Anna Karenina Part 2, Chapters 12-17
It's been many months since Levin's encounter with Kitty, but Levin hasn't gotten her out of his head. Nonetheless, he spends the majority of his time tending to his farm and writing a book on agriculture that emphasizes the need to emancipate serfs. Levin says freedom for farmers is just as important to farming as is soil/vegetation.
Stiva, suffering from financial problems, comes again to visit Levin on the farm. Stiva made a deal there with a dealer named Ryabinin to sell a forest owned by Dolly. Levin doesn't like the dealer or the deal--he thinks the price is too low and tells Stiva to raise it. But Stiva says it's too late to change the terms of the deal. Internally, Levin scoffs at city people, who come to the country with little knowledge of the land and therefore contribute to its destruction.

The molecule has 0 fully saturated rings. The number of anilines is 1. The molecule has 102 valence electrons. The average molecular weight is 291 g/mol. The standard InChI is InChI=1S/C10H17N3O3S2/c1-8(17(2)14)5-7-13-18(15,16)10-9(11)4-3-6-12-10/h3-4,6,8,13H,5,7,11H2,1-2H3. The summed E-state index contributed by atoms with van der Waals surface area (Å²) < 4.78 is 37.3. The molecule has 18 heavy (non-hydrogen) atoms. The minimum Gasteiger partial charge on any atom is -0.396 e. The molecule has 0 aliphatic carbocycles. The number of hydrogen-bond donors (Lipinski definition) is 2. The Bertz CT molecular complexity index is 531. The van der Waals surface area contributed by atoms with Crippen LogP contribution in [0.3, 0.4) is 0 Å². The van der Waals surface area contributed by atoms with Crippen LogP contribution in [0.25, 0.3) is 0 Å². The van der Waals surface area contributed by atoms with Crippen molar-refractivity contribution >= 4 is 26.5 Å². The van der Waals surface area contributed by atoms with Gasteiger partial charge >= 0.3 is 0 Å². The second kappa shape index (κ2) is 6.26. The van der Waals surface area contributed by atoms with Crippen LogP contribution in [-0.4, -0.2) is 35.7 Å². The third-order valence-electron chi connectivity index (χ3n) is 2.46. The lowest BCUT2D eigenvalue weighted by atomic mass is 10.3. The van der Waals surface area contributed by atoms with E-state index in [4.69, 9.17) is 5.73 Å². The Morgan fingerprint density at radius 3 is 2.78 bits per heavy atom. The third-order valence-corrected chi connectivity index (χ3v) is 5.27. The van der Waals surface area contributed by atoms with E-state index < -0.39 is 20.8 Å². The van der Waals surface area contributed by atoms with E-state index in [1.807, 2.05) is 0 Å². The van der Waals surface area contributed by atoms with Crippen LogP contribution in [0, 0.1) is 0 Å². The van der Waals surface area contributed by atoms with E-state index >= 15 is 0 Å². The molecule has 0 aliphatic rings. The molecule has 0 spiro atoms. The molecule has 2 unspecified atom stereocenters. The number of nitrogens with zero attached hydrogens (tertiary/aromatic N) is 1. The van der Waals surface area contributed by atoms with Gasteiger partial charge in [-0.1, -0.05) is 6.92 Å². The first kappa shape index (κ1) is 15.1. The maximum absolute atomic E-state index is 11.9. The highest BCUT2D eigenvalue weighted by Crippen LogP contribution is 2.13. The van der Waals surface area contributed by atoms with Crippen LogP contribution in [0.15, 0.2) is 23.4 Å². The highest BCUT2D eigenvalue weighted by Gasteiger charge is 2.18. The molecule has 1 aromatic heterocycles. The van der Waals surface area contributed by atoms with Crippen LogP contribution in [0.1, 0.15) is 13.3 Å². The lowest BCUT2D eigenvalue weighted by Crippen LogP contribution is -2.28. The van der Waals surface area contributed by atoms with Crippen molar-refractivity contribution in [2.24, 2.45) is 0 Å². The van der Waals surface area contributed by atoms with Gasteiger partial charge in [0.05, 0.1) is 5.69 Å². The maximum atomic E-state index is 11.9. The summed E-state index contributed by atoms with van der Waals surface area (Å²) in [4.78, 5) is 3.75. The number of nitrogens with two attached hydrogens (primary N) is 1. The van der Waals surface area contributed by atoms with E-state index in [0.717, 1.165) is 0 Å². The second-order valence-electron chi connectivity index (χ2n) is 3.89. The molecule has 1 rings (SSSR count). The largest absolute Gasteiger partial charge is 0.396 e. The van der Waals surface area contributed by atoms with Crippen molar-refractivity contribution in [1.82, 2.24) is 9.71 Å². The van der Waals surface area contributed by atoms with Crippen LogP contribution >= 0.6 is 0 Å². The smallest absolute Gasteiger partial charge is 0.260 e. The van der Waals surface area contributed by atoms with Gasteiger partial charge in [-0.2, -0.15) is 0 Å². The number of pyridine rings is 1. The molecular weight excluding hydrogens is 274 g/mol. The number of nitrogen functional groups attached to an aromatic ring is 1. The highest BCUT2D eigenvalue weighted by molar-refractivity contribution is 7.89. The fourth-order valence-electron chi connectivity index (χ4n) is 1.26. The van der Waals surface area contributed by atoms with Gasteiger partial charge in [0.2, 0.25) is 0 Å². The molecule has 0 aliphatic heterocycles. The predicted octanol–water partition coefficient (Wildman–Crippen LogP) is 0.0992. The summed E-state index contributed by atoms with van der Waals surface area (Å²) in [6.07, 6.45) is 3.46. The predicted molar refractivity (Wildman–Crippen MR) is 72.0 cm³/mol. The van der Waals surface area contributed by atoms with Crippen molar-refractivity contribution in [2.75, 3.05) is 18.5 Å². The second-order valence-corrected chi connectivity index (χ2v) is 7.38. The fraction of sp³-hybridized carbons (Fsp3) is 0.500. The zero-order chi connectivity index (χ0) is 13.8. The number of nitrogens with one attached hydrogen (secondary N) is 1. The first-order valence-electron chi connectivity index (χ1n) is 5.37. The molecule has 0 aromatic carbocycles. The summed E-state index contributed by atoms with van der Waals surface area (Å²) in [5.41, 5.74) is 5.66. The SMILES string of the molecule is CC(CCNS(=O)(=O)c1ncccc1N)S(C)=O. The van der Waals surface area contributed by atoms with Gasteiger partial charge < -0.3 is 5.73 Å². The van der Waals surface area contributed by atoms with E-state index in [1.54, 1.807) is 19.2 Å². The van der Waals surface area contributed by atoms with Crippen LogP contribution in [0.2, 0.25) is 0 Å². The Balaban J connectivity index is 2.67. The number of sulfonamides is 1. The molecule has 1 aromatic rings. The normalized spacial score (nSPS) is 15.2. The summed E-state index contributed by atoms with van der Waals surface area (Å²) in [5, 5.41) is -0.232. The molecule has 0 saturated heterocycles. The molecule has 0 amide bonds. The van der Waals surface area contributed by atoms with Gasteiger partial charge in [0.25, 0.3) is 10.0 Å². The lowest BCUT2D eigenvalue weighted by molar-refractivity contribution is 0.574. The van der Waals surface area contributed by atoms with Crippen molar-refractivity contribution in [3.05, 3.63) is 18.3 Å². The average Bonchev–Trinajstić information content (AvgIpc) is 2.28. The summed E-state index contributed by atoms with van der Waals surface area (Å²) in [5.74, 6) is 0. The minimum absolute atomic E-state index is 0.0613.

Stiva also comes to the country bearing news of Kitty, about whom Levin has been trying not to think. Stiva informs the countryman that the love of his life never ended up with the count. Levin and Stiva continue on to argue over Vronsky's place in society, and what, in general, is the aristocracy. The two male characters have extremely dissenting opinions--Stiva speaks positively about the aristocrats while Levin criticizes. The differences between the two widen.